For almost fifty years Japan pursued a single-track approach focusing trade negotiation efforts exclusively on the global multilateral forum while shunning regionalism as harmful to the General Agreement on Trade and Tariffs/ World Trade Organisation system. However, following the tsunami disaster of March 2011 and widespread economic downturn Tokyo has engaged much more actively in pursuing bilateral Free-Trade Agreements (FTAs).
This book explores the turnaround in Japanese strategy and trade policy. Drawing on case studies and including interviews with FTA policymakers within the government and key interest groups it focusses on the domestic political process of FTA and Trans-Pacific Partnership (TPP) negotiations to investigate the cause of the policy shift.
This work will prove useful to students, scholars and policymakers interested in international political economy, Japanese trade policy, East Asian regionalism and the Trans-Pacific Partnership (TPP).
Table of Contents
The History of Japanese Trade Policy
Overview of Japanese FTAs
Research on Factors Driving and Hindering FTA Initiatives
Chapter 1 Globalization and the New Regionalism: The Interplay between Divergence and Convergence
Debates around globalization
Debates around regionalism
The interrelationship between globalization and regionalism
Chapter 2 Domestic Politics of Japanese FTA Policy: An Analysis of the Japan-Singapore FTA Negotiation Process
The international environment
The actors involved in the negotiation process and their composition
The Japan-Singapore FTA negotiation process
Chapter 3 Domestic Politics of Japanese FTA Policy: An Analysis of the Japan–Mexico FTA Negotiation Process
Preliminary Period (November 1998–June 2001)
First Half Period (September 2001 Joint Study Start–October 2003 Negotiation Crisis)
Latter Period (December 2003–March 2004)
Convergence Period (March 2004 Substantial Agreement–April 2005)
Chapter 4 East Asian Integration and Domestic Politics: The Case of South Korea
South Korea and FTA case studies
South Korea and the TPP
Background to South Korea Delaying TPP Participation
Chapter 5 Japan’s Choice: TPP Rule Setter or Follower?
Japan and the TPP
Japan’s negotiation process concerning the TPP
Promoting factors behind Japan’s TPP proposal
TPP impediments: The agricultural "sub-government"
Chapter 6 Conclusion: The Evolution and Implications of Japan’s FTA/TPP
Domestic Politics Approach
Japan and East Asian Integration
Japan and good governance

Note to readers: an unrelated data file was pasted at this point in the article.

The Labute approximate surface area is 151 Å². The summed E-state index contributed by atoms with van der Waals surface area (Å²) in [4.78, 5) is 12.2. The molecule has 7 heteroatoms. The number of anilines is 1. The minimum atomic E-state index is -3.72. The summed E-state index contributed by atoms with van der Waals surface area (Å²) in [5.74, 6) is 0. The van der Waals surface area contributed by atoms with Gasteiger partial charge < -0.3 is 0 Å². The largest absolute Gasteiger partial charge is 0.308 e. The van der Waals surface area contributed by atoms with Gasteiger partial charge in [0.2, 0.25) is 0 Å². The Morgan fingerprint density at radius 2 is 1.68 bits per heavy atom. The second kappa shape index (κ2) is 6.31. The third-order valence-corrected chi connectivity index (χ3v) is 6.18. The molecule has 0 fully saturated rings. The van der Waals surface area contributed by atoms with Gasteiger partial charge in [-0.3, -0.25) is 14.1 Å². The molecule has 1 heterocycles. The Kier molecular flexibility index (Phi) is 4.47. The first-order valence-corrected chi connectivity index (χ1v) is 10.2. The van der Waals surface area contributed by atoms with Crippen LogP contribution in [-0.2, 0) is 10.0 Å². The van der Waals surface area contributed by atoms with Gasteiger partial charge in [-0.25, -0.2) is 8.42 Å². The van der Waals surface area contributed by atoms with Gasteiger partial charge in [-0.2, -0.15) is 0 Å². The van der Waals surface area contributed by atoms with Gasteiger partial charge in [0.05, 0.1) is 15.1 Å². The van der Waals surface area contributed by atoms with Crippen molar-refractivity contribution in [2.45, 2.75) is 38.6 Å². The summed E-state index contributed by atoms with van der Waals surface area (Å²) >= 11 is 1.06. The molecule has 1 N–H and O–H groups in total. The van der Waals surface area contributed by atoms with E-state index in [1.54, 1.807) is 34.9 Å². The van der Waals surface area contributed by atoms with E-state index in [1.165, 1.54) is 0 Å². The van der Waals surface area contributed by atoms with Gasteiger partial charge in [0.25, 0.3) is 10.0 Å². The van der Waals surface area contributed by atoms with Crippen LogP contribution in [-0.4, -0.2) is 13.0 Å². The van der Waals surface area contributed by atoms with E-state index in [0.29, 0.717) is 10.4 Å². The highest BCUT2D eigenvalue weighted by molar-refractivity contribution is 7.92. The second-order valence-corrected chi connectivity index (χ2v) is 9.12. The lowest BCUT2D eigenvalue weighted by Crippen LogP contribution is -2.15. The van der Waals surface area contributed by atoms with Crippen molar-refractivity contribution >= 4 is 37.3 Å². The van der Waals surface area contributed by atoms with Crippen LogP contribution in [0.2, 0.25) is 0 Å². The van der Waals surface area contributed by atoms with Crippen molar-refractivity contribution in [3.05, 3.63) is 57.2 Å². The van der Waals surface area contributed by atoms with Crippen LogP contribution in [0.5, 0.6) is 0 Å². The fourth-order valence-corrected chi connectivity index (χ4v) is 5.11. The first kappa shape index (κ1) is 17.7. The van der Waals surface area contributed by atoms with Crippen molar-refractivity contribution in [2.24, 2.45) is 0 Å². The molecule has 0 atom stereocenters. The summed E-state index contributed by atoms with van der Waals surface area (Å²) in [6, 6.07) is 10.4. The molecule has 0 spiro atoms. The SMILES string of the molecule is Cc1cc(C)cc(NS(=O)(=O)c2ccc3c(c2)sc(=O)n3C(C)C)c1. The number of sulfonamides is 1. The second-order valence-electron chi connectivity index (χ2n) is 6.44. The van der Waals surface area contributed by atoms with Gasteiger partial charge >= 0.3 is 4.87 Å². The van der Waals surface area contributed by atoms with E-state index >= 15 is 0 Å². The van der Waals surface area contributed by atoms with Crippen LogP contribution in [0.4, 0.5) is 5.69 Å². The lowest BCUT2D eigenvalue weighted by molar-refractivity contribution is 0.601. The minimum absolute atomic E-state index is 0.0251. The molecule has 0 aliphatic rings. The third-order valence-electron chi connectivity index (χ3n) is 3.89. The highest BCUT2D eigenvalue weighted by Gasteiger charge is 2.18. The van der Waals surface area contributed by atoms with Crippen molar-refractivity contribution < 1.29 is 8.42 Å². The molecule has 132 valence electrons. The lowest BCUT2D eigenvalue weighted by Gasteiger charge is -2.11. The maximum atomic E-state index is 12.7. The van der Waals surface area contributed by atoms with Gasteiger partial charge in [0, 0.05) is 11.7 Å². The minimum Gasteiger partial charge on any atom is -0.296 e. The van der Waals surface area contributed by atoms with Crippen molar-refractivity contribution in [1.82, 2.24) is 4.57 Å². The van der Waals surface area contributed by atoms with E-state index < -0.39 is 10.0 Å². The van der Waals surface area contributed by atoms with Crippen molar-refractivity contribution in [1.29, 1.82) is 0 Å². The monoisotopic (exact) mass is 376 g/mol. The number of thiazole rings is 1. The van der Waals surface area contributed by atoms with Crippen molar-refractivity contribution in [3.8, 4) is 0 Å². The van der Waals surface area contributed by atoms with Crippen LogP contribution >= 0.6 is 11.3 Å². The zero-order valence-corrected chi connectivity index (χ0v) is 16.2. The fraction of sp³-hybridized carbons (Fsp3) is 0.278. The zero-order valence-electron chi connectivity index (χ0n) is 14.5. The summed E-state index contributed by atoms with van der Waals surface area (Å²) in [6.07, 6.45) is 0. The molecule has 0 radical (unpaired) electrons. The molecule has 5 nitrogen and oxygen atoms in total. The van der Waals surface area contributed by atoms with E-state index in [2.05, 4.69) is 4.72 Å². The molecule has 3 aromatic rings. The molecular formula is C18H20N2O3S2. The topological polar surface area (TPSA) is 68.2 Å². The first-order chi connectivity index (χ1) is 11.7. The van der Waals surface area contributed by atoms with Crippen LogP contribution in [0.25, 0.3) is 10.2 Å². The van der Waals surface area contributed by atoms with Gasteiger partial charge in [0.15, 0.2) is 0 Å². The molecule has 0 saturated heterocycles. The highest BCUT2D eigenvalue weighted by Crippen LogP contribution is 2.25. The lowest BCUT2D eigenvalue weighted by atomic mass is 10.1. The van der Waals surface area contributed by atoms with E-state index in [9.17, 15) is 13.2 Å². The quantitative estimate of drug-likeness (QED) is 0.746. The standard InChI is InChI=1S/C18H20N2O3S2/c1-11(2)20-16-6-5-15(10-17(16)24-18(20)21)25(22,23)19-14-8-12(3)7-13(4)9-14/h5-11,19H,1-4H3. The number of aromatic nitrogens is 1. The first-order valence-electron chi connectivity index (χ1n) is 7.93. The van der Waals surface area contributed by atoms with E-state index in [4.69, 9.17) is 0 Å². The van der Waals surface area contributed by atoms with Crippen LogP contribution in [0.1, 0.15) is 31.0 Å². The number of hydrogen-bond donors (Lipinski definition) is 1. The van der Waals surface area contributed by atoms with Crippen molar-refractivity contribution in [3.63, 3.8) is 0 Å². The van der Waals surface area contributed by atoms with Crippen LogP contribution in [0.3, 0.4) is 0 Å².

Toward East Asian regional integration
Jemma Kim is Associate Professor of the School of Global Japanese Studies at Meiji University, Tokyo, Japan. She earned her PhD in International Relations from Graduate School of Law, Hitotsubashi University, 2008 (Double Master Degree in both Korea University and Hitotsubashi University). Her specialties are International Political Economy, FTA policy and East Asian international relations. Prior to joining Meiji University, she was Assistant Professor at the Institute of Asia-Pacific Studies, Waseda University and COE researcher at the Department of Law in Hitotsubashi University.
"Jemma Kim examines the theoretical and empirical issues on both economic globalism and regionalism. How will bilateralism affect other types of trade arrangements? Will it play a complementary or substitutive role? The question of why bilateral forms of FTAs rather than multilateral arrangements are burgeoning in the Asia Pacific region is answered by both political and economic approaches. Kim offers thorough and valuable insights into how Japan and South Korea came to accept regional FTA. This book is a must for anyone who wants to understand Japanese FTA policy and surely regarded as one of the most important contributions to Asia Pacific economic regionalism." - Shujiro Urata, Waseda University, Japan.
"Based on extensive interviews with those involved in the delicate tripartite compromise among ministry officials, interest group representatives and national diet members over the sensitive issue of agricultural trade liberalization, Jemma Kim offers a compelling domestic political account of Japan’s choice at critical phases of its foreign trade negotiations." - Atsushi Ishida, The University of Tokyo, Japan.
"This is exactly what the international political economy in Asia needs: A theoretical analysis of globalization and regionalism based on insightful empirical studies of Japan's domestic politics in trade issues. Dr. Kim provides strong stimulation for the discussion of regionalism and East Asian integration." - Ryo Oshiba, Professor Emeritus, Hitotsubashi University.